- civil war - Sri Lanka - Tamil Tigers
Lying wrapped in a blanket under a pavilion on Place de Trocadéro, opposite the Eiffel Tower in Paris, 39-year-old Alfred and three other Tamils have been on a hunger strike unto action for the past thirteen days.
Alfred, is one of the 70,000 Tamils living in Paris, worried about the growing humanitarian crisis in Sri Lanka, with thousands of civilians trapped in the fighting between government forces and the Tamil Tiger rebels.
“We want an immediate ceasefire and humanitarian aid for the civilians in the conflict zone,” says Alfred. “I lost my mother and brother last week in army shelling in Putumattalan [the northeastern coastal area ] and my father and sister are among the trapped civilians.”
The Tamil diaspora across the European Union have been coordinating efforts to help their relatives and friends stuck in the conflict zone.
On Tuesday, hundreds of Tamils carrying Tamil Tiger flags and banners gathered on Place du Trocadero in central Paris. Women and children were among the protesters calling for ‘an end to Tamil genocide in Sri Lanka’. The rally was peaceful compared to protests the previous day, when more than 200 people were arrested in the French capital. In recent days, Tamil protesters have been staging similar rallies outside the British parliament in London.
International Tamil organisations such as the Tamil Youth Union and the Tamil Rehabilitation Organisation (TRO) have been urging people to contribute in any way possible.
“A ship with food, clothes, financial and medical aid will leave from London later this week,” 18-year-old Samantha Mahindaraja, a member of the Tamil Youth Union (TYU), told FRANCE 24.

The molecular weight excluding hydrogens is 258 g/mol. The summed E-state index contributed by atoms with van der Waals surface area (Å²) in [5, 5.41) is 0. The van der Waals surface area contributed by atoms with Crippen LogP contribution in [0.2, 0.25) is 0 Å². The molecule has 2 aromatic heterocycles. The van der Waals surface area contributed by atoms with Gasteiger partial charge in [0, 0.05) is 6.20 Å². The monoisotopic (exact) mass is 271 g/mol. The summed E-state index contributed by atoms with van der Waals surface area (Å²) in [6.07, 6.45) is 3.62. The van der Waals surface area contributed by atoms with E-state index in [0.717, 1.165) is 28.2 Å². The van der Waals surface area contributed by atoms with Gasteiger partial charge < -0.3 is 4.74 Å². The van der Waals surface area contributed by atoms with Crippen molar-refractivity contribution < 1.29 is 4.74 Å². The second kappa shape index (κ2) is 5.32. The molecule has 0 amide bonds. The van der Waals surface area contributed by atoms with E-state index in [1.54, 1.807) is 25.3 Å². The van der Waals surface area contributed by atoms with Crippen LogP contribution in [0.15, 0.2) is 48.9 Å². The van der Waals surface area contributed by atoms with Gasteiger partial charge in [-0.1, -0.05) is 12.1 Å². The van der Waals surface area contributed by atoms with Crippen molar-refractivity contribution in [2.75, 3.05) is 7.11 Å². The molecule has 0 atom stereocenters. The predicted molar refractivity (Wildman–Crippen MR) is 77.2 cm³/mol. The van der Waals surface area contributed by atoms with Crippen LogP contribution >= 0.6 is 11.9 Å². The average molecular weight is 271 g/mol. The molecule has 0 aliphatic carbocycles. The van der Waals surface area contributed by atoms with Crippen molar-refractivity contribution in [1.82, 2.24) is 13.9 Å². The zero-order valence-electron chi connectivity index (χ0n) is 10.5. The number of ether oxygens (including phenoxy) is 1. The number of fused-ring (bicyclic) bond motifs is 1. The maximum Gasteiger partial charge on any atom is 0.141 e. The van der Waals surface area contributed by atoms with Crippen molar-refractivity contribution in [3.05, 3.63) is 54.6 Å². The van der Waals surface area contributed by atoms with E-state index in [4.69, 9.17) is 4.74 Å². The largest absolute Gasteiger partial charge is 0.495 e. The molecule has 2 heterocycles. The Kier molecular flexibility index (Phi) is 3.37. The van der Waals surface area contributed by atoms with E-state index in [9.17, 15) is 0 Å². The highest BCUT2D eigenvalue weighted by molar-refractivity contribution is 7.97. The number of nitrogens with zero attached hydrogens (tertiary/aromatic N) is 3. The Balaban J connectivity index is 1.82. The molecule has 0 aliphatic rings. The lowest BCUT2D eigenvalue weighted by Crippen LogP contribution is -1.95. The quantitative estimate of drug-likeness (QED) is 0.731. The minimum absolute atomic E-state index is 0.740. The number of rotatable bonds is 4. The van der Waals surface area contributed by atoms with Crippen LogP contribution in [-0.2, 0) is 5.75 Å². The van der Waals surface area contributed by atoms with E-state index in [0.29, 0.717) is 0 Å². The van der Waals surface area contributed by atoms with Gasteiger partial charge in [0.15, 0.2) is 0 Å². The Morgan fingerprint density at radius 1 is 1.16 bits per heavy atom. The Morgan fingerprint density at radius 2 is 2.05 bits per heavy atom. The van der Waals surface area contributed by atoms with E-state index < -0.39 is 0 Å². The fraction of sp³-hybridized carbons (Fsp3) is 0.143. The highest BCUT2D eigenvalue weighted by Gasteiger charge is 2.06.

Tamils abroad want the international community to interven, forcing Sri Lankan authorities to order a humanitarian ceasefire.
‘Civilians are paying the price’
“The military's targets are the Tamil Tigers, but the civilians are paying the price,” says 25-year-old Raman. Born and brought up in France, Raman says he’s grown up hearing about government atrocities against Tamil civilians back in his homeland.
Seventeen-year-old Roxane came to France six months ago to escape the violence in Mullativu, a former stronghold of the Tigers. “It was impossible to attend school because of the incessant military raids and bombardment. The Tamil Tigers tried to convince me to fight for the Tamil cause but I wanted to continue studying,” says Roxane, who now lives with his aunt Anne-Marie in Paris.
An estimated 50,000 people still remain trapped in the conflict zone, according to the International Red Cross.
"Ongoing fighting has killed or wounded hundreds of civilians who have only minimal access to medical care," Pierre Kraehenbuehl, director of operations for the International Committee of the Red Cross (ICRC), told journalists in Geneva on Tuesday.
The ICRC has reiterated its call to Tamil Tiger rebels to let people flee the zone. It also urged the military to differentiate between military targets and civilians.
On Monday, the head of the rebels’ peace secretariat, Puleedevan, accused government forces of killing 1,000 people and wounding 2,000 through shelling.
Wing Commander Janak Nanayakkara, the Sri Lankan air force spokesperson, dismissed the claims as “baseless” in an interview with FRANCE 24 on Tuesday. “This is rubbish, in fact the the Tamil Tigers have been using these civilians as human shields,” Nanayakkara said.
Colombo has repeatedly rejected the Tamil Tigers' calls for a ceasefire, saying the rebels would misuse it to rearm, as they have done in the past.
Editor's note: Most of the people we spoke to preferred to give their first name only.